- In addition to this directly and selectively cytotoxic effect on cancer cells, vitamin C has been shown to form collagen[xiii] and to inhibit hyaluronidase[xiv] leading to stronger membrane integrity and tensile strength[xv] of normal tissue, which inhibits invasion[xvi] and thus metastases.
- [i] Creagan E, Moertel C, O’Fallon J, et al. Failure of high-dose Vitamin C (ascorbic acid) therapy to benefit patients with advanced cancer. A controlled trial. New Engl J Med 1979 Sep 27. 301(13): 687-90.
- [ii] Moertel C, Fleming T, Creagan E., et al. High-dose vitamin C versus placebo in the treatment of patients with advanced cancer who have had no prior chemotherapy. A randomized double-blind comparison. New Engl J Med. 1985 Jan 17; 312(3): 137-41.
- [iii] Cameron E, Campbell A. The Orthomolecular treatment of cancer: II. Clinical trial of high-dose ascorbic acid supplements in advanced human cancer. Chem Biol Interact. 1974; 9: 285-315.
- [iv] Cameron E, Pauling L. Supplemental ascorbate in the supportive treatment of cancer: prolongation of survival times in terminal human cancer. Proc Natl Acad Sci. 1976. 73. 3685-89.
- [v] Cameron E., Pauling L. Supplemental ascorbate in the supportive treatment of cancer: re-evaluation of prolongation of survival times in advanced human cancer. Proc Natl Acad Sci. 1978 Sep; 75(9): 4538-42.
- [vi] Bram S, Froussard P, Guichard M, et al. Vitamin C preferential toxicity for malignant melanoma cells. Nature 1980 Apr 17; 284(57)::629-31.
- [vii] Leung P, Miyashita K, Young M, et al. Cytotoxic effect of ascorbate and its derivatives on cultured malignant and non-malignant cell lines. Anticancer Res. 1993 Mar-Apr; 13(2): 475-80.
- [viii] Sakagami H, Satoh K, Hakeda Y, et al. Apoptosis-inducing activity of vitamin C and vitamin K. Cell Mol. Biol 2000 Feb; 46(1): 129-43.
- [ix] Chen Q, Espey M, Krishna M, et al. Pharmacologic ascorbic acid concentrations selectively kill cancer cells: action as a pro-drug to deliver hydrogen peroxide to tissues. Proc Natl Acad Sci. 2005 Sep; 102(38): 13604-09.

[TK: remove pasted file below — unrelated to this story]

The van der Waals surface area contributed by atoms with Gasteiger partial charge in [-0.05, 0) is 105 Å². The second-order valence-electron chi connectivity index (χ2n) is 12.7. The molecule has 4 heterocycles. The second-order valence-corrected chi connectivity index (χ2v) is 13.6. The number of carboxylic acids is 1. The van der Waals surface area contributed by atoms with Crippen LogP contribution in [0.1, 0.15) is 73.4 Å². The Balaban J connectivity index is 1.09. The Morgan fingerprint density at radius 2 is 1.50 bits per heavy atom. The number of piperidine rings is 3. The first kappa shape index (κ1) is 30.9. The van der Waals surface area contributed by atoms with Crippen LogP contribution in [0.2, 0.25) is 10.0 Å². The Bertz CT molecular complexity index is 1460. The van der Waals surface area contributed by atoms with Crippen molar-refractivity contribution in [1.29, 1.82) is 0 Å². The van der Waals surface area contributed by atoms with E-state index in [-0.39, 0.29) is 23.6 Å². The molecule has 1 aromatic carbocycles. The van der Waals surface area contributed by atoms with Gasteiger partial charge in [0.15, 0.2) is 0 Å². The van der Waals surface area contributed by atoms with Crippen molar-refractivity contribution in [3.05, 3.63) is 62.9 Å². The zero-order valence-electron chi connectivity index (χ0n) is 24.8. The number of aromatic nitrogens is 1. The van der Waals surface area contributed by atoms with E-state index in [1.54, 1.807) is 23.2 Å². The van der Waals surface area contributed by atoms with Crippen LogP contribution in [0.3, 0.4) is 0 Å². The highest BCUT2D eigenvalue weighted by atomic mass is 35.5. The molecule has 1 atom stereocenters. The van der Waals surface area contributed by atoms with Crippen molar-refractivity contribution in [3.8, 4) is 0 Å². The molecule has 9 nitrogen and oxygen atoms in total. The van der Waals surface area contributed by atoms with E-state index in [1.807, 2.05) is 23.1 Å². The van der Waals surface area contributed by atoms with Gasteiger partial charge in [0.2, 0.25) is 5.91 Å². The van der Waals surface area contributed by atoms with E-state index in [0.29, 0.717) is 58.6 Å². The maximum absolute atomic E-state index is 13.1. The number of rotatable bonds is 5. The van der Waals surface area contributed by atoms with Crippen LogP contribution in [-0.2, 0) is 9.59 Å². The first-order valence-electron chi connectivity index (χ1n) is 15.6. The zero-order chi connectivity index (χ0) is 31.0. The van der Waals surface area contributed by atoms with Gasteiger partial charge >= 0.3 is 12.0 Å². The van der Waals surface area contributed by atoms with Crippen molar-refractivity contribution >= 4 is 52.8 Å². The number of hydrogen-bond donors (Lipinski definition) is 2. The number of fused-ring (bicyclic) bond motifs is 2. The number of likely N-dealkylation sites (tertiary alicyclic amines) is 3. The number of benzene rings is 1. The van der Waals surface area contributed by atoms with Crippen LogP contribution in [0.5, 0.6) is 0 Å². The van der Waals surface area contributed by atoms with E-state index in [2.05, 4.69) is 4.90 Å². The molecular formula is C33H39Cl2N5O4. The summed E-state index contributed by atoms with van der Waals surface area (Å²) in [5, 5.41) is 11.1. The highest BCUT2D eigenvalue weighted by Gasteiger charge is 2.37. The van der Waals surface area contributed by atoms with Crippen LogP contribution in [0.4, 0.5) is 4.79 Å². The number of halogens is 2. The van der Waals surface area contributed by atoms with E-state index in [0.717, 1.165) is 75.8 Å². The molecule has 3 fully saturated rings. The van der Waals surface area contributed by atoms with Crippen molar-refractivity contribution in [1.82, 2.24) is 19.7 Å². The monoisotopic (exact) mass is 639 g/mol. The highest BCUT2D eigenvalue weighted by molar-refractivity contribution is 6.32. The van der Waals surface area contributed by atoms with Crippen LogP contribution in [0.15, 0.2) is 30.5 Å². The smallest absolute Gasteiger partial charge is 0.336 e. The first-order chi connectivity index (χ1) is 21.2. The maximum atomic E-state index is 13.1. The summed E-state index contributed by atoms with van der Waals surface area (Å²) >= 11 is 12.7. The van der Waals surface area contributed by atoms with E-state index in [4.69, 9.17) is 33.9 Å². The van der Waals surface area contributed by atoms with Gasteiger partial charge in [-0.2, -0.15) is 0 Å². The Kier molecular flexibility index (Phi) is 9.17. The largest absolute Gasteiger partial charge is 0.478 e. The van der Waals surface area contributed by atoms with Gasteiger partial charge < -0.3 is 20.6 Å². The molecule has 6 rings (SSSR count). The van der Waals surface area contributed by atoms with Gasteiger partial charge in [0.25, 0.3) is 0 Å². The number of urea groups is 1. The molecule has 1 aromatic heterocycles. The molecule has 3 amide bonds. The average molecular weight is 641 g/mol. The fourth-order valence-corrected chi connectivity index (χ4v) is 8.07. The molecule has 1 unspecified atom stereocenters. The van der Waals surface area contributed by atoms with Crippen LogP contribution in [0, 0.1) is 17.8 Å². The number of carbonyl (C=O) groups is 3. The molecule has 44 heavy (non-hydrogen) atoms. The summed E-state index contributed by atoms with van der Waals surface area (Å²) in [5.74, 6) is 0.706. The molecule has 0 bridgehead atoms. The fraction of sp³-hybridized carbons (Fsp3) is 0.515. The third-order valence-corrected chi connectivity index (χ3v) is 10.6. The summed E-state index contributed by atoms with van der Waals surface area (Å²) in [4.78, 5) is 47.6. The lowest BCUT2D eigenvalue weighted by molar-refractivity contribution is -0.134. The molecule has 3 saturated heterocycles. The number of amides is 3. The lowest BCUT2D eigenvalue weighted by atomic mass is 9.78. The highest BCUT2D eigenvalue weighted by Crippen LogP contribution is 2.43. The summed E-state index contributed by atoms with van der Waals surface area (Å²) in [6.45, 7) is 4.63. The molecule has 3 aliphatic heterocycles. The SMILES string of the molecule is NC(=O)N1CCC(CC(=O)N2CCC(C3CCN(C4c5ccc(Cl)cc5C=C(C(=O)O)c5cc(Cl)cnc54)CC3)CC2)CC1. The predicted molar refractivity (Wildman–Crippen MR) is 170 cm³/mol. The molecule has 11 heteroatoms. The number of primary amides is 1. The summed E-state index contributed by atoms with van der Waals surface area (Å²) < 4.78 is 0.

- [x] Padayatty S., Sun H, Wang Y, et al. Vitamin C pharmacokinetics: implications for oral and intravenous use. Ann Intern Med 2004 Apr 6;140(7): 533-37.
- [xi] Chen Q, Espey M, Krishna M, et al. Pharmacologic ascorbic acid concentrations selectively kill cancer cells: action as a pro-drug to deliver hydrogen peroxide to tissues. Proc Natl Acad Sci. 2005 Sep. 102(38): 13604-09.
- [xii] Padayatty S, Riordan H, Hewitt S, et al. Intravenously administered vitamin C as cancer therapy: three cases. Canadian Med Assn J. 2006 Mar 28; 174(7): 937-42.
- [xiii] Akiyama M, Nakamura M. Bone regeneration and neovascularization processes in a pellet culture system for periosteal cells. Cell Transplant. 2009 Apr 15. pii: CT-1917. (Epub ahead of print).
- [xiv] Yogeeta S, Gnanapragasam A, Senthilkumar S, et al. Synergistic salubrious effect of ferulic acid and ascorbic acid on membrane-bound phosphatases and lysosomal hydrolases during experimental myocardial infarction in rats. Life Sci. 2006 Dec.23; 80(3): 258-63.
- [xv] Lin Y, Tan F, Marra K, et al. Synthesis and characterization of collagen/hyaluronan/chitosan composite sponges for potential biomedical applications. Acta Biomater. 2009 Apr 2. (Epub ahead of print).
- [xvi] Petrella B. Assessment of local proteolytic milieu as a factor in tumor invasiveness and metastasis formation: in vitro collagen degradation and invasion assays. Methods Mol Biol 2009; 511:75-84.
- Erin Holston Singh, N.D.
- Message 2 of 2 , Sep 4 7:18 AM
- View Source
- This rocks Dr. Huber. I am so grateful for your wonderfully aggressive and appropriate advocating for our profession and our therapies. Please keep us posted on the outcome of this!
- Erin Holston Singh, ND
- Cleveland, OH
Insurance with Aetna
naturowhat Sep 8th, 2015 220 Never